Background: Despite major advances in upper GI hemorrhage (UGIH) treatment, UGIH mortality has been reported as unchanged for the past 50 years.
Objective: To measure the UGIH in-hospital mortality rate and other important outcome trends from 1989 to 2009.
Design: A longitudinal study of UGIH hospitalizations by using the Nationwide Inpatient Sample.
Setting: Acute-care hospitals.
Patients: All patients admitted for UGIH. Patients who bled after admission were excluded.
Main outcome measurements: UGIH in-hospital mortality rate, incidence, in-hospital endoscopy and endoscopic therapy rates, length of hospital stay, and total in-hospital charges.
Results: The non-variceal UGIH mortality rate decreased from 4.5% in 1989 to 2.1% in 2009. The non-variceal UGIH incidence declined from 108 to 78 cases/100,000 persons in 1994 and 2009, respectively. In-hospital upper endoscopy and endoscopic therapy rates increased from 70% and 10% in 1989 to 85% and 27% in 2009, respectively. The early endoscopy rate increased from 36% in 1989 to 54% in 2009. The median length of hospital stay decreased from 4.5 days in 1989 to 2.8 days in 2009. Median total hospitalization charges increased from $9249 in 1989 to $20,370 in 2009. At the national level, the UGIH direct in-hospital economic burden increased from $3.3 billion in 1989 to $7.6 billion in 2009. Similar trends were found for variceal UGIH.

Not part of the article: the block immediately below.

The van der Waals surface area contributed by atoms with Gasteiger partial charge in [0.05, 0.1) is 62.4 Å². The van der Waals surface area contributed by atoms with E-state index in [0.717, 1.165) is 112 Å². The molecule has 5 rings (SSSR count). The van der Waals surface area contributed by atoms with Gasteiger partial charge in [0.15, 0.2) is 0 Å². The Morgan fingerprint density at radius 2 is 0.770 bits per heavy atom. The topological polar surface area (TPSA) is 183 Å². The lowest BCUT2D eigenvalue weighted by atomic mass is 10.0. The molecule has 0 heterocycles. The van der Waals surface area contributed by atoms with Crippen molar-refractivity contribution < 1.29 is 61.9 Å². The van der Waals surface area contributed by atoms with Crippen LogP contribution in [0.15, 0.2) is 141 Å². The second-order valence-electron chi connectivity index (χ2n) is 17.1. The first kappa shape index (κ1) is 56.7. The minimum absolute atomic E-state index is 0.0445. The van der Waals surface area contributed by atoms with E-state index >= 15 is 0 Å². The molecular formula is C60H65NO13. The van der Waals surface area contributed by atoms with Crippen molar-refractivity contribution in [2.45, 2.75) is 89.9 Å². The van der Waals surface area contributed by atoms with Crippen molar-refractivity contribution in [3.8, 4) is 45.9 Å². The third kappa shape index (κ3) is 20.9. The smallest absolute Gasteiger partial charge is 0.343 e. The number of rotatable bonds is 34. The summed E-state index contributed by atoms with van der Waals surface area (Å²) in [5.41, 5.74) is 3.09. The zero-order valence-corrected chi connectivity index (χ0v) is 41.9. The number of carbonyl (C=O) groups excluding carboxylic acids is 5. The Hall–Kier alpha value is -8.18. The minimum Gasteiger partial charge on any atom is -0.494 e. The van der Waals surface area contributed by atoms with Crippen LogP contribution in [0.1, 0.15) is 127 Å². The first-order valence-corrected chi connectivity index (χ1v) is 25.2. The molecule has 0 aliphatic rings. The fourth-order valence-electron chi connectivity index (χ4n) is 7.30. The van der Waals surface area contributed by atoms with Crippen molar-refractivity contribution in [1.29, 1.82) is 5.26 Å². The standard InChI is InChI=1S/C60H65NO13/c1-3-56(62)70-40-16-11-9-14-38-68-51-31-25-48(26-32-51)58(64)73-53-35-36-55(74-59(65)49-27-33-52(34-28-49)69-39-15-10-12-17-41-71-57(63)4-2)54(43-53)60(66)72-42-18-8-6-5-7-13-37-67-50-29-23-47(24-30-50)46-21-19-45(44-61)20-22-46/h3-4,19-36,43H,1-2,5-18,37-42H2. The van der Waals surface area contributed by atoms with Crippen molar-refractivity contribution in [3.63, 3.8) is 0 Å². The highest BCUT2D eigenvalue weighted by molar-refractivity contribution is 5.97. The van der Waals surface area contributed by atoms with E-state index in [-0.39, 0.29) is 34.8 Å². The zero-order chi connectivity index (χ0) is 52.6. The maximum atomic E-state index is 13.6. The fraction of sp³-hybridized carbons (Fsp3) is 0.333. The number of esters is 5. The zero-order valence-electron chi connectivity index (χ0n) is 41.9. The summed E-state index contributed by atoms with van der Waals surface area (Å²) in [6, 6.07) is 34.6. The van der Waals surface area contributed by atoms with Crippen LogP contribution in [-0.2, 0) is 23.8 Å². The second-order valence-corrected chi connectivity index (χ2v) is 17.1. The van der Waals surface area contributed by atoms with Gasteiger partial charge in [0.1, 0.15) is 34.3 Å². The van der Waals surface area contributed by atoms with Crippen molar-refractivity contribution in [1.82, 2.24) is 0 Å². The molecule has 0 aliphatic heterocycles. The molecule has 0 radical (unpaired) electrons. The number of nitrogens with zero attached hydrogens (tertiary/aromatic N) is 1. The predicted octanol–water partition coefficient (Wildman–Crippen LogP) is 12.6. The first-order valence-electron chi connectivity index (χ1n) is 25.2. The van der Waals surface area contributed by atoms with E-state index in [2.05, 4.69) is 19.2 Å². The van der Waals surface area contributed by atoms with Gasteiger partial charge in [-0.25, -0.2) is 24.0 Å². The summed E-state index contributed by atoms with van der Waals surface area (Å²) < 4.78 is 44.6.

Limitations: Retrospective data, administrative database.
Conclusion: In-hospital mortality from UGIH has been decreasing over the past 2 decades, with a concomitant increase in rate of endoscopy and endoscopic therapy. However, despite decreasing length of stay, the total economic burden of UGIH is increasing.
Copyright © 2015 American Society for Gastrointestinal Endoscopy. Published by Elsevier Inc. All rights reserved.